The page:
If you are paid a performance-based salary as opposed to a fixed monthly salary, you fall in an exponentially growing category of employees. A new survey shows that there are great benefits to adopting this approach.
Three very definite themes emerged from the recently released Kelly Global Workforce Index 2013 – performance-based pay, working remotely and a growing interest in crowdsourcing. “A relatively recent method of working that involves outsourcing tasks to a distributed group of people, crowdsourcing is a trend to watch by employers and recruiters alike,” says Kelly group executive marketing officer, Kim Meszaros.
Perfomance-based pay includes any arrangement where an element of the total remuneration package is tied to meeting performance targets and may include profit sharing, performance bonuses and sales commissions. The survey results point to a growing desire for remuneration that is in line with goals reached and objectives met:
- Globally 46% of employees are currently paid according to their performance.
- The remaining 44% of participants surveyed strongly agreed that they would operate at a higher level if their pay was directly related to their performance. This is largely attributed to high global unemployment rates, a prolonged economic downturn and a renewed focus on productivity.
- 48% of generation X-ers receive variable pay based on performance, followed closely by generation Y at 45% and baby boomers coming in at a distant 36%.
- Across key professions, significantly fewer science professionals (31%) receive variable pay, compared to engineering and IT professionals at 52% each.
- Fewer than half of respondents (38%) believe that they are paid a fair salary for the work they perform.
- In South Africa, those receiving performance-based pay and those on a set salary are split firmly down the middle at 50% each.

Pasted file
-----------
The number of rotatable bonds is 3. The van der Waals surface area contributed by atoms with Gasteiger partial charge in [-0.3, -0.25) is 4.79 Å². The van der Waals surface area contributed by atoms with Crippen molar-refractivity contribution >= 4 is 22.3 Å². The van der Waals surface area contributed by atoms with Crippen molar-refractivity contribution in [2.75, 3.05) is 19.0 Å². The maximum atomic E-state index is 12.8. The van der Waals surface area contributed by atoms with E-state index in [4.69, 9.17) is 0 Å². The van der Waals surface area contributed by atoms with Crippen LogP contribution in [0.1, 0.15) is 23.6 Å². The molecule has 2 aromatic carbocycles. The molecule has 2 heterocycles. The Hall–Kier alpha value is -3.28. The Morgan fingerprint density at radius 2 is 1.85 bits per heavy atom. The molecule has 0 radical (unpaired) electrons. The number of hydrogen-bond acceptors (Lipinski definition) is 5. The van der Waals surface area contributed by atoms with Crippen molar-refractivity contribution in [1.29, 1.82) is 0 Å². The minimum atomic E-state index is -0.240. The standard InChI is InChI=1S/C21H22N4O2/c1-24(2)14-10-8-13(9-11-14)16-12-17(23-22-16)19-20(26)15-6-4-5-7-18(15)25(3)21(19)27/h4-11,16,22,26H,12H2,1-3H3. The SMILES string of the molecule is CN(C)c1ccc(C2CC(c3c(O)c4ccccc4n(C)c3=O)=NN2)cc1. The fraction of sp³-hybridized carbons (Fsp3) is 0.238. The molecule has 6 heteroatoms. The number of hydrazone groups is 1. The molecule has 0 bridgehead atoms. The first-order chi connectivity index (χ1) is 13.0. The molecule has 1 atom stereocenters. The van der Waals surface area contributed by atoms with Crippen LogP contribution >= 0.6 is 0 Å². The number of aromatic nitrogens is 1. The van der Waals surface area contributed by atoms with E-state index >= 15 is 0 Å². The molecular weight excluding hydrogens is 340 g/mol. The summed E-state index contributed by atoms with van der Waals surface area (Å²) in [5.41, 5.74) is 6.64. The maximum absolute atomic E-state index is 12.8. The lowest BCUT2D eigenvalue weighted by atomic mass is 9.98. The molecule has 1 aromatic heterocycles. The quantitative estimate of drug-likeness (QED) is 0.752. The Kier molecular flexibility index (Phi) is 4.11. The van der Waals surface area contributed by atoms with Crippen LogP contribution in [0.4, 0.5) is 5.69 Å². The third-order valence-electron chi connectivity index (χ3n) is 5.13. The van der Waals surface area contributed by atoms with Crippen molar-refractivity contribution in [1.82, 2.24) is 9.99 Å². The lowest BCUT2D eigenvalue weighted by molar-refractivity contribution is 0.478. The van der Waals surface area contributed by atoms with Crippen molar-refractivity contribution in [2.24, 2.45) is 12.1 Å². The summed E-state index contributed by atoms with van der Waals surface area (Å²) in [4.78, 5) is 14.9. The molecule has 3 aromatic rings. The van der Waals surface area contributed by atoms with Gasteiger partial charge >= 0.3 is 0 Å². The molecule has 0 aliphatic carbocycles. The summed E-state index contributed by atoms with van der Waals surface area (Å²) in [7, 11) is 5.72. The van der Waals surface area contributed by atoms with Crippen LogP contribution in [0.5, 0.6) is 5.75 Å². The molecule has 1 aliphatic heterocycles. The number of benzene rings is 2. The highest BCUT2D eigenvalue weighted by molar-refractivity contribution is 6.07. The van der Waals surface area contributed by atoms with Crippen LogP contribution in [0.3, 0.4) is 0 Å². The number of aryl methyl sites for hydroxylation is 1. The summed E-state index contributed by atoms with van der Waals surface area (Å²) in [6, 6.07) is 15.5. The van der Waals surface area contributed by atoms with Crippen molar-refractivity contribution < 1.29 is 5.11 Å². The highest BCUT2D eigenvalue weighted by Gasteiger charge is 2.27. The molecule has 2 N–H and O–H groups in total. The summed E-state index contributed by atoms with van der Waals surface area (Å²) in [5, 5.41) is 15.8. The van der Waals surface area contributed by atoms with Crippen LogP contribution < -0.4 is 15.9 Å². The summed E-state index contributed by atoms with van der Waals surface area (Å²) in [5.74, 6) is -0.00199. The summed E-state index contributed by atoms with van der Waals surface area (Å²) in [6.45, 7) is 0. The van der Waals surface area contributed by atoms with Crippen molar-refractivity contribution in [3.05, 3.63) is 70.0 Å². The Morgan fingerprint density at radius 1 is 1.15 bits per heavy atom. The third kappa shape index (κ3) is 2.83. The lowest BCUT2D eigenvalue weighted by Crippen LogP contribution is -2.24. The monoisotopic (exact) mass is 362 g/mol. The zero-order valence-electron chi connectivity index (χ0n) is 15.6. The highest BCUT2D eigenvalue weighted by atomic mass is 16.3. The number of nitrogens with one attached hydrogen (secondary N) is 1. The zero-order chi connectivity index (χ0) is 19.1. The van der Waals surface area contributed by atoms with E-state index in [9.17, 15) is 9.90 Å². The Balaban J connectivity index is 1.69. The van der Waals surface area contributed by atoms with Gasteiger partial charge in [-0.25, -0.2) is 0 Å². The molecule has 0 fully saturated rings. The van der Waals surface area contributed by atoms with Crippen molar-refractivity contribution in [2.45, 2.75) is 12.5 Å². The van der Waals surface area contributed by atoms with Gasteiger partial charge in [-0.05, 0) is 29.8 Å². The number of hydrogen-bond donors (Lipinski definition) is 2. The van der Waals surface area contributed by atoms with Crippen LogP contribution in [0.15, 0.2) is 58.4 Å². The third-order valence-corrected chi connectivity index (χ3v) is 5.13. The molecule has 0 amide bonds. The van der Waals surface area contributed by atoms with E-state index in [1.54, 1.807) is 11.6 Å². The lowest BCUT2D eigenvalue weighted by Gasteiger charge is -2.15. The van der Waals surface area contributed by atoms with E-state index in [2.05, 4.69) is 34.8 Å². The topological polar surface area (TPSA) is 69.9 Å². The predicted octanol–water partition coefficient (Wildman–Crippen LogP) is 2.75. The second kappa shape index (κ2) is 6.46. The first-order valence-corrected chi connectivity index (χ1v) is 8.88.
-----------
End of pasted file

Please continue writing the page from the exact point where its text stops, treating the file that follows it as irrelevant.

- The majority of our country’s workers are in agreement with international sentiment with 38% in strong agreement that their workflow would improve if they were remunerated in this way.
- 69% of South Africans surveyed indicated that they would prefer performance-based pay to overtime or a fixed salary.
The majority of employees across the globe embraced the positive aspects of working remotely or working from home compared to the disadvantages with an increasing number of employers also accepting this trend:
- Close to one third or 29% of the global workforce works remotely for at least part of their week.
- 67% of respondents believe that this way of working minimises time spent commuting and the resulting expenses.
- 47% believe it results in fewer interruptions and improved productivity and 45% enjoy the flexibility it affords them to deal with personal matters.
- On the other hand, 55% indicated lost opportunities for collaboration and networking.
- 37% experience difficulties setting boundaries and separating their work from their personal lives.
- 36% pointed to reduced access to company information and involvement in team activities.
- Other disadvantages of working remotely include reduced visibility, resulting in a disadvantage in terms of work assignments, performance evaluations or promotions, lack of motivation and difficulty communicating with managers and colleagues.
- In South Africa, working remotely is still viewed with some suspicion. KGWI 2013 reveals that 71% of employees do not work from home.
- This is followed by 10% of workers who work remotely one day a week, and the percentages dwindle as the number of days out the office increase.
- Fewer interruptions and increased focus and productivity are the leading motivators with 68% believing this to be the primary benefit of this way of working.
While internationally, one in 10 people have had experience with crowdsourcing, this is a relatively new concept in South Africa. It refers to a model where a business will turn to a global marketplace of individuals, contractors and freelancers for a product or service. “Only 17% of those surveyed indicated that they had worked in this way and 21% showed a strong interest in exploring the option of outsourcing work to an online group of workers,” says Meszaros.
What is the Kelly Global Workforce Index?
The Kelly Global Workforce Index (KGWI) is an annual worldwide survey that canvassed the opinions about work and the workplace from more than 122 000 people from 31 countries including South Africa.
- This article was first published in City Press on 15 September 2013.